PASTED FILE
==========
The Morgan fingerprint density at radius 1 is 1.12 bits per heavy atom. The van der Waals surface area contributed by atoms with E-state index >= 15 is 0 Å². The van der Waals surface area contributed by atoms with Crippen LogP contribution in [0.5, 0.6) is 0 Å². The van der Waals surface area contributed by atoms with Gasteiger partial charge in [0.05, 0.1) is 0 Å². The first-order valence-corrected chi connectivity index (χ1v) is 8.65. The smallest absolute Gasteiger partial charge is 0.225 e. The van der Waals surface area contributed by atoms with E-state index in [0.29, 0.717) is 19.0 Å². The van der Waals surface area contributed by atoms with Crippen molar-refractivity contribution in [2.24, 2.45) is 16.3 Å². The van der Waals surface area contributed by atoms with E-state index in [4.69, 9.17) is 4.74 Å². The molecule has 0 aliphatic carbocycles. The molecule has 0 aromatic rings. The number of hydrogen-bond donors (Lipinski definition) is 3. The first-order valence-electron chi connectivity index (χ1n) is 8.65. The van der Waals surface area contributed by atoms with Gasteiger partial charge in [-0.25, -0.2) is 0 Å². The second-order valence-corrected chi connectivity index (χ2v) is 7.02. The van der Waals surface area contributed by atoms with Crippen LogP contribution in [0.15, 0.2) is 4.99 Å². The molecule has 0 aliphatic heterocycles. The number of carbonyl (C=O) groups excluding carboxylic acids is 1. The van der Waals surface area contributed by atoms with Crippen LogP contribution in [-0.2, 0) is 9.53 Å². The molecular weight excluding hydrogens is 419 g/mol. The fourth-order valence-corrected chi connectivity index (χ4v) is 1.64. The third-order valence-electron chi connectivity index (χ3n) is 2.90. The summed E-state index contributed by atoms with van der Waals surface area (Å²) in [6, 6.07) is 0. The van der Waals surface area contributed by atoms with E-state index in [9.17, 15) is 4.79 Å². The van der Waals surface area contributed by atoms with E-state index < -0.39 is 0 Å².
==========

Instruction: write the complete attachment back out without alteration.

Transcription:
The Morgan fingerprint density at radius 1 is 1.12 bits per heavy atom. The van der Waals surface area contributed by atoms with E-state index >= 15 is 0 Å². The van der Waals surface area contributed by atoms with Crippen LogP contribution in [0.5, 0.6) is 0 Å². The van der Waals surface area contributed by atoms with Gasteiger partial charge in [0.05, 0.1) is 0 Å². The first-order valence-corrected chi connectivity index (χ1v) is 8.65. The smallest absolute Gasteiger partial charge is 0.225 e. The van der Waals surface area contributed by atoms with E-state index in [0.29, 0.717) is 19.0 Å². The van der Waals surface area contributed by atoms with Crippen molar-refractivity contribution in [2.24, 2.45) is 16.3 Å². The van der Waals surface area contributed by atoms with E-state index in [4.69, 9.17) is 4.74 Å². The molecule has 0 aliphatic carbocycles. The molecule has 0 aromatic rings. The number of hydrogen-bond donors (Lipinski definition) is 3. The first-order valence-electron chi connectivity index (χ1n) is 8.65. The van der Waals surface area contributed by atoms with Gasteiger partial charge in [-0.25, -0.2) is 0 Å². The second-order valence-corrected chi connectivity index (χ2v) is 7.02. The van der Waals surface area contributed by atoms with Crippen LogP contribution in [0.15, 0.2) is 4.99 Å². The molecule has 0 aliphatic heterocycles. The number of carbonyl (C=O) groups excluding carboxylic acids is 1. The van der Waals surface area contributed by atoms with Crippen LogP contribution in [-0.2, 0) is 9.53 Å². The molecular weight excluding hydrogens is 419 g/mol. The fourth-order valence-corrected chi connectivity index (χ4v) is 1.64. The third-order valence-electron chi connectivity index (χ3n) is 2.90. The summed E-state index contributed by atoms with van der Waals surface area (Å²) in [6, 6.07) is 0. The van der Waals surface area contributed by atoms with E-state index in [9.17, 15) is 4.79 Å². The van der Waals surface area contributed by atoms with E-state index < -0.39 is 0 Å².